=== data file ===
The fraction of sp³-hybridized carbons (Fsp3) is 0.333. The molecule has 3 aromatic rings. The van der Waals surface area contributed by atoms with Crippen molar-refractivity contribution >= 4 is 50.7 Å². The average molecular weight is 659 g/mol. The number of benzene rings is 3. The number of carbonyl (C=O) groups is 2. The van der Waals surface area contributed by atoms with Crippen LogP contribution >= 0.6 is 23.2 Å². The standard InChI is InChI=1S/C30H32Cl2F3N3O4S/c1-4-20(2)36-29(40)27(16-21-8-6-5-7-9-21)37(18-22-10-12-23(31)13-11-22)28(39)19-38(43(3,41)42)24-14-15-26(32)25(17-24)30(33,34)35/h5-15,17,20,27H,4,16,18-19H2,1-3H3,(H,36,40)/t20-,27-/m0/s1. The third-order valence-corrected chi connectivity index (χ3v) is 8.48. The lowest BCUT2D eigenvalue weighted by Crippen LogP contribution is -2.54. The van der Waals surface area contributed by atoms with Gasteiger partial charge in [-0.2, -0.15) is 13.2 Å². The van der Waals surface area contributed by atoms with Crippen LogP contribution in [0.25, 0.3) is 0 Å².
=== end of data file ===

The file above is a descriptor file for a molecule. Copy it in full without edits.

The fraction of sp³-hybridized carbons (Fsp3) is 0.333. The molecule has 3 aromatic rings. The van der Waals surface area contributed by atoms with Crippen molar-refractivity contribution >= 4 is 50.7 Å². The average molecular weight is 659 g/mol. The number of benzene rings is 3. The number of carbonyl (C=O) groups is 2. The van der Waals surface area contributed by atoms with Crippen LogP contribution >= 0.6 is 23.2 Å². The standard InChI is InChI=1S/C30H32Cl2F3N3O4S/c1-4-20(2)36-29(40)27(16-21-8-6-5-7-9-21)37(18-22-10-12-23(31)13-11-22)28(39)19-38(43(3,41)42)24-14-15-26(32)25(17-24)30(33,34)35/h5-15,17,20,27H,4,16,18-19H2,1-3H3,(H,36,40)/t20-,27-/m0/s1. The third-order valence-corrected chi connectivity index (χ3v) is 8.48. The lowest BCUT2D eigenvalue weighted by Crippen LogP contribution is -2.54. The van der Waals surface area contributed by atoms with Gasteiger partial charge in [-0.2, -0.15) is 13.2 Å². The van der Waals surface area contributed by atoms with Crippen LogP contribution in [0.25, 0.3) is 0 Å².